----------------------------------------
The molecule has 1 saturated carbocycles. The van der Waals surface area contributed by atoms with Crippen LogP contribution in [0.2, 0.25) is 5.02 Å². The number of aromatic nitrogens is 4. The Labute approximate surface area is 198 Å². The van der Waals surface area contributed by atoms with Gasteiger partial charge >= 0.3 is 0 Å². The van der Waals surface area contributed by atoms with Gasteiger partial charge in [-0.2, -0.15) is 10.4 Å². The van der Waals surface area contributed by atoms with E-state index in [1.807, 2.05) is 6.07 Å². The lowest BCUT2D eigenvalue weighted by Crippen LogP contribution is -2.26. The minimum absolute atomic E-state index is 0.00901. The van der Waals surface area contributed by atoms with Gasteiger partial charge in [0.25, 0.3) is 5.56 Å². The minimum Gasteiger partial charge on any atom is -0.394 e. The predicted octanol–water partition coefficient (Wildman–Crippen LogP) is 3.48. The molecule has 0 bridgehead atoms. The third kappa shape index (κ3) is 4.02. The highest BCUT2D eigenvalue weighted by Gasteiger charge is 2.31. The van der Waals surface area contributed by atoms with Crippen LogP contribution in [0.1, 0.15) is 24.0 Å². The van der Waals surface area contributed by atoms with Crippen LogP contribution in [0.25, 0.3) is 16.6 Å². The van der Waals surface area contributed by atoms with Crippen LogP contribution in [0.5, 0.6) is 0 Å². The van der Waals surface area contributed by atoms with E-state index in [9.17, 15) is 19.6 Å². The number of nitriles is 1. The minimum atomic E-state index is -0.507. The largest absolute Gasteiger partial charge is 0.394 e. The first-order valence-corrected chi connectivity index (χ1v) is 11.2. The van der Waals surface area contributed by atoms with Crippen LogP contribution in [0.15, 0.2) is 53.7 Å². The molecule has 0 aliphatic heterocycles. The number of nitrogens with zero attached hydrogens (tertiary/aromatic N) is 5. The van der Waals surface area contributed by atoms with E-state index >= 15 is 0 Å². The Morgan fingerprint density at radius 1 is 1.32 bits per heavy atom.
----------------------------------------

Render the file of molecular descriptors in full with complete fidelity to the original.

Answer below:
The molecule has 1 saturated carbocycles. The van der Waals surface area contributed by atoms with Crippen LogP contribution in [0.2, 0.25) is 5.02 Å². The number of aromatic nitrogens is 4. The Labute approximate surface area is 198 Å². The van der Waals surface area contributed by atoms with Gasteiger partial charge >= 0.3 is 0 Å². The van der Waals surface area contributed by atoms with Gasteiger partial charge in [-0.2, -0.15) is 10.4 Å². The van der Waals surface area contributed by atoms with E-state index in [1.807, 2.05) is 6.07 Å². The lowest BCUT2D eigenvalue weighted by Crippen LogP contribution is -2.26. The minimum absolute atomic E-state index is 0.00901. The van der Waals surface area contributed by atoms with Gasteiger partial charge in [0.25, 0.3) is 5.56 Å². The minimum Gasteiger partial charge on any atom is -0.394 e. The predicted octanol–water partition coefficient (Wildman–Crippen LogP) is 3.48. The molecule has 0 bridgehead atoms. The third kappa shape index (κ3) is 4.02. The highest BCUT2D eigenvalue weighted by Gasteiger charge is 2.31. The van der Waals surface area contributed by atoms with Crippen LogP contribution in [0.1, 0.15) is 24.0 Å². The van der Waals surface area contributed by atoms with Crippen LogP contribution in [0.25, 0.3) is 16.6 Å². The van der Waals surface area contributed by atoms with Crippen LogP contribution in [0.5, 0.6) is 0 Å². The van der Waals surface area contributed by atoms with E-state index in [9.17, 15) is 19.6 Å². The number of nitriles is 1. The minimum atomic E-state index is -0.507. The largest absolute Gasteiger partial charge is 0.394 e. The first-order valence-corrected chi connectivity index (χ1v) is 11.2. The van der Waals surface area contributed by atoms with Crippen LogP contribution in [0.15, 0.2) is 53.7 Å². The molecule has 0 aliphatic heterocycles. The number of nitrogens with zero attached hydrogens (tertiary/aromatic N) is 5. The van der Waals surface area contributed by atoms with E-state index >= 15 is 0 Å². The Morgan fingerprint density at radius 1 is 1.32 bits per heavy atom.